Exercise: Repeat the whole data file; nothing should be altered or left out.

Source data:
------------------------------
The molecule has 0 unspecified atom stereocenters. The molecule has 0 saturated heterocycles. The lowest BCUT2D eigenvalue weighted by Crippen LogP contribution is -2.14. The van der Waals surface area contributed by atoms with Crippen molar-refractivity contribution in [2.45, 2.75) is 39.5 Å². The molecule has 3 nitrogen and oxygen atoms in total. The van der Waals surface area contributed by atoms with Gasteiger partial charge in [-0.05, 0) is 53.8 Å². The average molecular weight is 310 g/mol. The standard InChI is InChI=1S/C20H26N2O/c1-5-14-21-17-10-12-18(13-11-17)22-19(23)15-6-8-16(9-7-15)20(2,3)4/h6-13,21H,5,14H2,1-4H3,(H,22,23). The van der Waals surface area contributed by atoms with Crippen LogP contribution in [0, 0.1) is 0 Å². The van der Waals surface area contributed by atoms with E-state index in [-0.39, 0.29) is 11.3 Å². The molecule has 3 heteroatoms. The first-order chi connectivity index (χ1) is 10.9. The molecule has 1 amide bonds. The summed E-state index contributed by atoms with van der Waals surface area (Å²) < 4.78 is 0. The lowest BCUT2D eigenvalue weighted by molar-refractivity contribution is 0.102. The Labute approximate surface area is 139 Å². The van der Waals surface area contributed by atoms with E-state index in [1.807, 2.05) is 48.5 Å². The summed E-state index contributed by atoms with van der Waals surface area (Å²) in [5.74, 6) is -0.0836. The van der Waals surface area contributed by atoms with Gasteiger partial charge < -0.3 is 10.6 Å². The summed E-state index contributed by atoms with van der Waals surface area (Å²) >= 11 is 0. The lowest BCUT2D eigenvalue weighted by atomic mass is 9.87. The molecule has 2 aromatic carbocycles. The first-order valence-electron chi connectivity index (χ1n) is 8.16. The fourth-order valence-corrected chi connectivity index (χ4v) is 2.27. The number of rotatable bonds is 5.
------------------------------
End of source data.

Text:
The molecule has 0 unspecified atom stereocenters. The molecule has 0 saturated heterocycles. The lowest BCUT2D eigenvalue weighted by Crippen LogP contribution is -2.14. The van der Waals surface area contributed by atoms with Crippen molar-refractivity contribution in [2.45, 2.75) is 39.5 Å². The molecule has 3 nitrogen and oxygen atoms in total. The van der Waals surface area contributed by atoms with Gasteiger partial charge in [-0.05, 0) is 53.8 Å². The average molecular weight is 310 g/mol. The standard InChI is InChI=1S/C20H26N2O/c1-5-14-21-17-10-12-18(13-11-17)22-19(23)15-6-8-16(9-7-15)20(2,3)4/h6-13,21H,5,14H2,1-4H3,(H,22,23). The van der Waals surface area contributed by atoms with Crippen LogP contribution in [0, 0.1) is 0 Å². The van der Waals surface area contributed by atoms with E-state index in [-0.39, 0.29) is 11.3 Å². The molecule has 3 heteroatoms. The first-order chi connectivity index (χ1) is 10.9. The molecule has 1 amide bonds. The summed E-state index contributed by atoms with van der Waals surface area (Å²) < 4.78 is 0. The lowest BCUT2D eigenvalue weighted by molar-refractivity contribution is 0.102. The Labute approximate surface area is 139 Å². The van der Waals surface area contributed by atoms with E-state index in [1.807, 2.05) is 48.5 Å². The summed E-state index contributed by atoms with van der Waals surface area (Å²) in [5.74, 6) is -0.0836. The van der Waals surface area contributed by atoms with Gasteiger partial charge < -0.3 is 10.6 Å². The summed E-state index contributed by atoms with van der Waals surface area (Å²) >= 11 is 0. The lowest BCUT2D eigenvalue weighted by atomic mass is 9.87. The molecule has 2 aromatic carbocycles. The first-order valence-electron chi connectivity index (χ1n) is 8.16. The fourth-order valence-corrected chi connectivity index (χ4v) is 2.27. The number of rotatable bonds is 5.